Indigenous Culture, Settler Culture and Canada: Agriculture’s Highways and Byways

Harold Innis argued long ago …

Societies that depend solely on time-biased media are oral and tribal. Although leadership tends to be hierarchical, time-bound societies may also operate by consensus. Since, in their purest form, time-bound cultures do not rely on written records, they must preserve their traditions in story, song and myth handed down unchanged from one generation to the next.

He is referring to what in Canadian terms would be called Indigenous societies. He goes on…

For them memory is of crucial importance; they revere the wisdom of elders and favour concrete over abstract forms of thought.

He continues with a description of what in Canadian terms would be called today “settler” culture…

On the other hand, societies that depend on space-biased media such as printed newspapers and books tend to favour abstract thought and control over space. They have little regard for tradition and when compared with oral societies, their ways of thinking are apt to be more rational, linear and impersonal.

All-in-all, Innis was exploring the impact of space-based civilization (European culture) with time-based civilization (Indigenous culture), a conflict that continues today. Canada has survived here on Syilx land for as long as it has because of the power that the laws of Canada grant to space-based civilization, but that should not be allowed to obscure a parallel pattern: Canadian space-based civilization also preys upon or disregards its own time-based cultures, or the branches of its cultures moving in that direction, while relying on them as marketing tools. It is a strange compromise. It is also often unsustainable. These are just words, though. Have a look at what this looks like on the ground:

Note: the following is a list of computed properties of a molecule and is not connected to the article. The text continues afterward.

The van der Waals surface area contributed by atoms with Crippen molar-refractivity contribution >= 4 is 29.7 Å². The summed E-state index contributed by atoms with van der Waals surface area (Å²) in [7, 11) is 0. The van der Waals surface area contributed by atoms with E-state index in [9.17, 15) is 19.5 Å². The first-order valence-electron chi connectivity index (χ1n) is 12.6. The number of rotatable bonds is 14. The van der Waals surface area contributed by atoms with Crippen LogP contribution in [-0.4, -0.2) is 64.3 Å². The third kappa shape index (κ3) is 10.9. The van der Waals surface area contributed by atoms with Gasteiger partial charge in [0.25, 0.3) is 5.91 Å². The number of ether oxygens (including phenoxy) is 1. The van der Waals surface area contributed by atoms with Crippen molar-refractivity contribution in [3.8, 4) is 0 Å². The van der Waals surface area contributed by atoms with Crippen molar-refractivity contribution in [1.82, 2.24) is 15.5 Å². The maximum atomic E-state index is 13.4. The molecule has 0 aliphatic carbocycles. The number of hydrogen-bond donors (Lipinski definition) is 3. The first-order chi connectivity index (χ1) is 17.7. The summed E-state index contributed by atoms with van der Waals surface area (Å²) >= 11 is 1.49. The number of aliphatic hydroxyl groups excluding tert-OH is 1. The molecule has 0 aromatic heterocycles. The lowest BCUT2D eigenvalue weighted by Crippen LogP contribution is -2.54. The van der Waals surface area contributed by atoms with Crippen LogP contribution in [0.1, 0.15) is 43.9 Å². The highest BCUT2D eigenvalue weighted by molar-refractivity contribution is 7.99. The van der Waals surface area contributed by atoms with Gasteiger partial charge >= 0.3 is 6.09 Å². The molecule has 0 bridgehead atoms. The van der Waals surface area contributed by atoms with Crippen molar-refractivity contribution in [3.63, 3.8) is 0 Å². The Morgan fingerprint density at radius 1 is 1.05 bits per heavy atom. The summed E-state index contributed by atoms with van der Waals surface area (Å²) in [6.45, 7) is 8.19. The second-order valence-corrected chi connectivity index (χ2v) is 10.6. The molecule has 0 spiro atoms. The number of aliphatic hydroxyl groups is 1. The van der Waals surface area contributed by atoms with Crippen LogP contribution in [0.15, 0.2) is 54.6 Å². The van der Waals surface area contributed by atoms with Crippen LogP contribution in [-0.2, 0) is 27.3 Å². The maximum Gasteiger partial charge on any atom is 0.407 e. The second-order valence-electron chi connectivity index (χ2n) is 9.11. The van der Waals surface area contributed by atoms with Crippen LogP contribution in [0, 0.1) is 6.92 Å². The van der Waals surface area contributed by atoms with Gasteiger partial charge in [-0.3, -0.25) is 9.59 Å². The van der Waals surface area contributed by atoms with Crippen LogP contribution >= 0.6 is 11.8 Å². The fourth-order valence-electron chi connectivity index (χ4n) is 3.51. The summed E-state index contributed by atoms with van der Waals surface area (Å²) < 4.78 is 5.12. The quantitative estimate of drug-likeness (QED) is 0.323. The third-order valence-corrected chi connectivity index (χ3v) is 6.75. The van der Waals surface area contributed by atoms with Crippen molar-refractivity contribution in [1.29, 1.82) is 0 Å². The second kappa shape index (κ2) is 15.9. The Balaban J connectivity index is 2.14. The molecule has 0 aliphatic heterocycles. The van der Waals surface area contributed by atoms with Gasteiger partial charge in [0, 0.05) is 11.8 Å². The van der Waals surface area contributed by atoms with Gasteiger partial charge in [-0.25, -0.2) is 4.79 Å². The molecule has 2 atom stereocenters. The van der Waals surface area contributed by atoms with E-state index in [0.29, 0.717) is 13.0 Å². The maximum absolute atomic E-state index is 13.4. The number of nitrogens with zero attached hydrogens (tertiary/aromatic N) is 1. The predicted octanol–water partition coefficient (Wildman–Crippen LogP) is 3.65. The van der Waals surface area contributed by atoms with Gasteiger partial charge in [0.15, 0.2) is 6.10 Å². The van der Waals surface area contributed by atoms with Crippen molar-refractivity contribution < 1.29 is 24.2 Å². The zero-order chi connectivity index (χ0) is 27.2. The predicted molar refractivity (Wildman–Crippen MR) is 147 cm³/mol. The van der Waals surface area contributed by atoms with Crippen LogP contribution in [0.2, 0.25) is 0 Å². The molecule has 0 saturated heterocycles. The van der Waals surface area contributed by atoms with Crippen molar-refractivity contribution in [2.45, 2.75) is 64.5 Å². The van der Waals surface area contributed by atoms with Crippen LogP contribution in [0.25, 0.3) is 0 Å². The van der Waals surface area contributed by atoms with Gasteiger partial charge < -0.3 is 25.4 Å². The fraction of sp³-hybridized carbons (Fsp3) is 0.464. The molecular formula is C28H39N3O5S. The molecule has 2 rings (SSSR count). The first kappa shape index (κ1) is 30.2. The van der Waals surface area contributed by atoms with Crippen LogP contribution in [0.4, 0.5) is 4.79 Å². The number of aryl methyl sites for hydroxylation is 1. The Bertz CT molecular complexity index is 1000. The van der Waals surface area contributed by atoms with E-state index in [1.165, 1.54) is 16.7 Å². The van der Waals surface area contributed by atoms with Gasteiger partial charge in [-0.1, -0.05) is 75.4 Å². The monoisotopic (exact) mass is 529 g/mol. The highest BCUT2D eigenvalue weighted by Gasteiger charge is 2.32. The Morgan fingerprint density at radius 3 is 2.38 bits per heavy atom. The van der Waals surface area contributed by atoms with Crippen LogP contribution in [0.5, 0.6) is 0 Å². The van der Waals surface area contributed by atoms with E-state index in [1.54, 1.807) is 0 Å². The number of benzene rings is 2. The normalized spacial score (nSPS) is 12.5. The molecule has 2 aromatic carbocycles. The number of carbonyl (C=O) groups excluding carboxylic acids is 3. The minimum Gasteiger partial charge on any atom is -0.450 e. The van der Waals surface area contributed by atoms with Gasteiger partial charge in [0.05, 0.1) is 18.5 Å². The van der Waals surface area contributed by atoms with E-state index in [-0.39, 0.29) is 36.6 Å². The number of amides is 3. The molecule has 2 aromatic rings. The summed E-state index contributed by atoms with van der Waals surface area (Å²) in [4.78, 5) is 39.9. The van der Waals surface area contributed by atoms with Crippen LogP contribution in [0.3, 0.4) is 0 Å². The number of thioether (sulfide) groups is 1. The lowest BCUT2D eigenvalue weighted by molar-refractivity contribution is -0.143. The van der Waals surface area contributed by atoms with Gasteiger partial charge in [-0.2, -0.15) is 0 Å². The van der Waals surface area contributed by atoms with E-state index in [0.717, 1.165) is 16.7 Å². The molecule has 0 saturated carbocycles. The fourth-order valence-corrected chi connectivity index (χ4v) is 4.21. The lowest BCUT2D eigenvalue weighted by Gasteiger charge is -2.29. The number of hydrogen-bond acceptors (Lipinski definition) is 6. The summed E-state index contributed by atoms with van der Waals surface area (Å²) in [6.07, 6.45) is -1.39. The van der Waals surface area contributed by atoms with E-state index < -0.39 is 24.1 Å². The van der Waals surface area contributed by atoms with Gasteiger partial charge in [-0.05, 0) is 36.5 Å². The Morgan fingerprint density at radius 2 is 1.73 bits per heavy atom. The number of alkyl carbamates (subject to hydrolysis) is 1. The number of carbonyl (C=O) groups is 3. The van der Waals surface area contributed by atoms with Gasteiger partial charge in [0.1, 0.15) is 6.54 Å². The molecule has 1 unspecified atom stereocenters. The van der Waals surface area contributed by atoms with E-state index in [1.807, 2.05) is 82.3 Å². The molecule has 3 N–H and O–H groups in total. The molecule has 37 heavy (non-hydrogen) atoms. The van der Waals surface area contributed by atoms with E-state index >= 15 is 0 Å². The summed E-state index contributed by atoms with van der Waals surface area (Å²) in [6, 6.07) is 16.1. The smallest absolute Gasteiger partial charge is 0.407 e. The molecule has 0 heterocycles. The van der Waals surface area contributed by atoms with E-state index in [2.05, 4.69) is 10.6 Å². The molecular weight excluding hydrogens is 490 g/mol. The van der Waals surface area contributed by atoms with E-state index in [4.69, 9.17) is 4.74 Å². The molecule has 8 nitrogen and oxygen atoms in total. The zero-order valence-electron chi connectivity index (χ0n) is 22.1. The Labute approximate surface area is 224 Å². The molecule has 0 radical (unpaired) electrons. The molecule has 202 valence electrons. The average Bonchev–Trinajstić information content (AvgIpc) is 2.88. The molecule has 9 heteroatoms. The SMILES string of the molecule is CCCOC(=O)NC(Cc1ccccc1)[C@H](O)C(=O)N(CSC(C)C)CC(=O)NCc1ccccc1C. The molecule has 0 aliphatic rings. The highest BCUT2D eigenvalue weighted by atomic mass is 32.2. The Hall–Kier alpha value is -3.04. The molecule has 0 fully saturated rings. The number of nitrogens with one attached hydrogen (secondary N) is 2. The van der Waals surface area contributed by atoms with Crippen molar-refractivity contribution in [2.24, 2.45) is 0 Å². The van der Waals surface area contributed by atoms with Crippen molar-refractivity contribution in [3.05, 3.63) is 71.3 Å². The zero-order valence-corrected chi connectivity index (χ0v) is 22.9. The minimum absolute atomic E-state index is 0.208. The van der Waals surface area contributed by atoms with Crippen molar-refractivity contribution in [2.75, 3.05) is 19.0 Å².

The above image shows what is called a “farm.” Notice, that it less a farm than a form of transportation, or a space for transportation, which is one of the most powerful forms of space-based communication in the political structures of Canada. After all, syilx land here was pulled into Canada through a railroad, and is kept attached to it by three highways, some microwave towers, and, well, now two railroads. But enough of that. Look at it again in a Canadian context, as if it were actually a farm. Note the productivity of the land, the bounteous food it produces, the joy of being able to go onto the land and pick your own tomatoes at a slight discount in price, the self-sufficient farmer, the care for the earth he has dedicated himself to, the strong family values, and so on.  That’s the Canadian compromise. A Canadian solidly anchored in space-based culture sees those things here, but is largely blind to the time-based culture in the image at the same time. In fact, such a citizen, will actually read space-based culture and its narratives as time-based ones (the myth of the good farmer, and so on). But look at the waste!

Notice as well the soil-compaction that transportation-as-farming creates.

Ain’t that the thing. If you focus on the waste, you no longer see a farm here. You see only a highway. If this form of transportation-in-a-field was really done by human labour, it would not be in this shape, nor would these tomatoes be wasted. However, that’s a little academic, because this highway-farming was designed to use the capitalization of industrial equipment to eliminate human labour. In other words, it shifted labour into the production of that industrial equipment, in a perfect image of an economy in which a handful of industrialists control almost the entire economy of the country. Here’s how an apple orchard conforms to this transportation model.

Soil compaction created by this transportation-based method of “farming” reduces yields by 25%. The extreme narrowness of the trees, and the clearing of the inter-row space, reduces it by a further 25%. That’s how expensive this method is.

And a vineyard…